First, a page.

The results of the study — which was funded by the UK government and the Bill & Melinda Gates Foundation — were published in the peer-reviewed medical journal The Lancet on Wednesday.
The World Health Organization has described antibiotic resistance as “one of the greatest threats to global health, food security and development today”, and said that although the phenomenon occurs naturally, overuse of antibiotics in humans and animals accelerates the process.
Antibiotics are sometimes needed to treat or prevent bacterial infections. But the overuse and misuse of antibiotics — such as in the treatment of viral infections like the common cold, against which they are not effective — have helped some bacteria evolve to become resistant.
This resistance threatens our ability to treat common illnesses, leading to higher medical costs, longer hospital stays and increased mortality. According to the US Centers for Disease Control and Prevention, more than 2.8 million antibiotic-resistant infections occur in the United States each year, resulting in the death of more than 35,000 people.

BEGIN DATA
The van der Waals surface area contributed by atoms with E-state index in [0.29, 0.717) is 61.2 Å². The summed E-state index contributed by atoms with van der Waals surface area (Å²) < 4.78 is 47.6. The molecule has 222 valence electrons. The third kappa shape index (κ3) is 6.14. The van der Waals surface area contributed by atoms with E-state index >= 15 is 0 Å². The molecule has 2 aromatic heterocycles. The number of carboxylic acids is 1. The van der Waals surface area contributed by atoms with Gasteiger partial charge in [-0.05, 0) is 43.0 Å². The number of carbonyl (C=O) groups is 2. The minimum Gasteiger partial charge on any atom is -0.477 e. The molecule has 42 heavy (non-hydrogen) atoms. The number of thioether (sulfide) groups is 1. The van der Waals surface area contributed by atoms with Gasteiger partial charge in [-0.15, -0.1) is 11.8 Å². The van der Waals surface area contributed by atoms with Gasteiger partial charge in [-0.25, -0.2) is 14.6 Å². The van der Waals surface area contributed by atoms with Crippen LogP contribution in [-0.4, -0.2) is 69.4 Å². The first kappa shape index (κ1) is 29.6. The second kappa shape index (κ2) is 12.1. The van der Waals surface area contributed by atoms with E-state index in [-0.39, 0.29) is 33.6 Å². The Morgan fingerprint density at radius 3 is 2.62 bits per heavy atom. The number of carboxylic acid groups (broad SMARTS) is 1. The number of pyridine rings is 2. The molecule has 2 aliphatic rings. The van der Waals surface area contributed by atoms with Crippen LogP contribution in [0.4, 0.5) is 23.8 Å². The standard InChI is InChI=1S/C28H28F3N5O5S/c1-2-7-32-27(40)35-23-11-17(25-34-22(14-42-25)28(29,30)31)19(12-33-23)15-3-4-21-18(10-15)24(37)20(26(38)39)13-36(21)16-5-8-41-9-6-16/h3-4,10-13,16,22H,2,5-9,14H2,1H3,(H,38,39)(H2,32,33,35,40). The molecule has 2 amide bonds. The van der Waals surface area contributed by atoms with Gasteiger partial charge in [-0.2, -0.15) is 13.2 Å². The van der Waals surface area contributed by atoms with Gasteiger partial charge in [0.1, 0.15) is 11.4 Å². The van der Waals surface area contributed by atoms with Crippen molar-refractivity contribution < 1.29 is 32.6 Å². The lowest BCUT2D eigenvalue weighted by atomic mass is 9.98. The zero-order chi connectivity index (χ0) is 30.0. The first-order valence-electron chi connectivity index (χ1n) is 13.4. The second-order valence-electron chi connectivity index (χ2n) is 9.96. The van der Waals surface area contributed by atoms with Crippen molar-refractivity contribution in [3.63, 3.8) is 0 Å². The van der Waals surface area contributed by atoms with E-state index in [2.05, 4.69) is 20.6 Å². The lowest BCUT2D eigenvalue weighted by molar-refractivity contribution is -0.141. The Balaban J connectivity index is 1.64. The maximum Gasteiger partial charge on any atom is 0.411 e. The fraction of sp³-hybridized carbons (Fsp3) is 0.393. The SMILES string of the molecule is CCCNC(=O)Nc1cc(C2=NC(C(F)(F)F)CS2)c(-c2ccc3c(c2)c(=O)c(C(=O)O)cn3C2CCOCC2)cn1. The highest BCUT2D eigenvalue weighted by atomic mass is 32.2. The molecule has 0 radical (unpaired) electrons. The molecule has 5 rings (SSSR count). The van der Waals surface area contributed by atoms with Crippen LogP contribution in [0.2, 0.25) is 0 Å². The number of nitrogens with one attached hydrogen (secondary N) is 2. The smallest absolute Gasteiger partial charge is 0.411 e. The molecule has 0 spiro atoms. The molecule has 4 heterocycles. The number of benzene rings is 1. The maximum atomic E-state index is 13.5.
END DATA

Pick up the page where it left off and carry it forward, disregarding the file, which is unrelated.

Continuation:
A growing number of diseases, including pneumonia, tuberculosis and gonorrhea, are becoming harder to treat as antibiotics become a less effective tool against the bacteria that cause them.
The authors of the research paper describe bacterial antimicrobial resistance (AMR) as “one of the major public health threats of the 21st century”, adding that their study presents the first global estimates of the burden it adds to populations around the world. whole.
The study looked at 471 million individual records from 204 countries and territories and analyzed data from existing studies, hospitals and other sources. His estimates were based on the number of deaths resulting from and associated with bacterial AMR for 23 pathogens (organisms that cause disease) and 88 pathogen-drug combinations.
Lower respiratory tract infections like pneumonia, responsible for 400,000 deaths, were the “heaviest infectious syndrome” linked to bacterial AMR.